Malaysia and the rest of the international community placed high expectations on the work of the UNHRC, which he said will “contribute to people’s ability to improve their opportunities in life”. But political observers and human rights groups disagree with Anifah and say that the Malaysian government lacks the political will to promote the human rights of its own people. It continually undermines constitutional principles and this eroded the basic human rights of Malaysians.
Critics claim that the abuse of power by the Malaysian Police and other enforcement agencies is worrying. There has been a rise in deaths of people in custody and an increase in people shot by police. Despite repeated requests from human rights groups, no progress has been made on the formation of an Independent Police Complaints and Misconduct Commission (IPCMC). During the Bersih 2.0 ‘March for Democracy’, the police dispersed peaceful crowds with baton charges, tear-gas and water cannon. The clampdown reached ridiculous proportions when anyone dressed in yellow was arrested. An anti-racism march organised by the Human Rights Party (HRP) resulted in scores of people, including children, being arrested.
Anifah used the current global economic and financial crisis to advice countries to concentrate on the economic, social and cultural rights of its own citizens. He warned of recession and unemployment and urged the international community to find a solution to the economic crisis. He said, “The right to food, right to housing, clean water, education, employment, health and other basic needs should not be taken for granted,” whilst outlining the government’s responsibility to protect the human rights of all their peoples and to maintain progress.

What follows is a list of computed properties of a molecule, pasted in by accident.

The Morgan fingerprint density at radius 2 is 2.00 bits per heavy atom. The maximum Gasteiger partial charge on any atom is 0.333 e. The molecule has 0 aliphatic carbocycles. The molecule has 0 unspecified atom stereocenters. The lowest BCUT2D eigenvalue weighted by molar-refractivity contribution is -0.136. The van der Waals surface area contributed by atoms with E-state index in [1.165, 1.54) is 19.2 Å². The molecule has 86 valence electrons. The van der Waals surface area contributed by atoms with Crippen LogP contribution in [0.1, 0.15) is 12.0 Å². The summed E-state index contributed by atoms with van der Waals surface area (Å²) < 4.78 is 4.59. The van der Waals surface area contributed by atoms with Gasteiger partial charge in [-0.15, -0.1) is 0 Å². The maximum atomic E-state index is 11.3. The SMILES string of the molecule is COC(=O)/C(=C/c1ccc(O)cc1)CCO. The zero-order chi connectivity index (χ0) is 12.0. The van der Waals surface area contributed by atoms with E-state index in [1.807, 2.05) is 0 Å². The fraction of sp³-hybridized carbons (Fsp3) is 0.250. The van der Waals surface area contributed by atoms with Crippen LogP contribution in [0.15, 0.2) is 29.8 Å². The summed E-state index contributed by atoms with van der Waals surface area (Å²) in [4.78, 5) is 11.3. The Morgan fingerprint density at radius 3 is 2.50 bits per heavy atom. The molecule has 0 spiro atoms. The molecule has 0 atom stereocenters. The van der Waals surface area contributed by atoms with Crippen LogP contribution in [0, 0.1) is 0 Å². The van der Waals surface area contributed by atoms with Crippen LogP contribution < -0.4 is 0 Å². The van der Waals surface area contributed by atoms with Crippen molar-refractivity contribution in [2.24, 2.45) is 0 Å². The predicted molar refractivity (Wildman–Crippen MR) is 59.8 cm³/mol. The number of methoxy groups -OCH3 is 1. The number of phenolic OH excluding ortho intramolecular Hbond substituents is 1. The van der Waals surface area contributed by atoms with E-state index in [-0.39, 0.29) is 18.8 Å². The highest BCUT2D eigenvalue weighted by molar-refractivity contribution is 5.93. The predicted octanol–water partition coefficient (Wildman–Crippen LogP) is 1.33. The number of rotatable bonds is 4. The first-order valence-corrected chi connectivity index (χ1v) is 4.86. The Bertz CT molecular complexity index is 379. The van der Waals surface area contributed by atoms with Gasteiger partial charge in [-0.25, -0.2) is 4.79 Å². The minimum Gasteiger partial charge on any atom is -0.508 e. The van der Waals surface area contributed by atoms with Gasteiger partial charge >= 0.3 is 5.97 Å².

In Malaysia, several indigenous groups, like the Orang Asli and Penan, are forced from their ancestral lands. Very little of the wealth generated from natural resources like timber or oil and gas, has reached these marginalised communities. Many lack basic amenities like clean water, education, medical care and infrastructure, such as those Anifah mentioned.
Anifah praised the Malaysian people who practiced moderation or “wasatiyyah” during their 54 years of independence, and who had worked towards a peaceful, united and stable country. But he failed to mention the rise of racism, the lack of freedom of religion and expression being perpetuated by the government, and he was silent about the persecution of the lesbian, gay, bisexual and transgender (LGBT) community.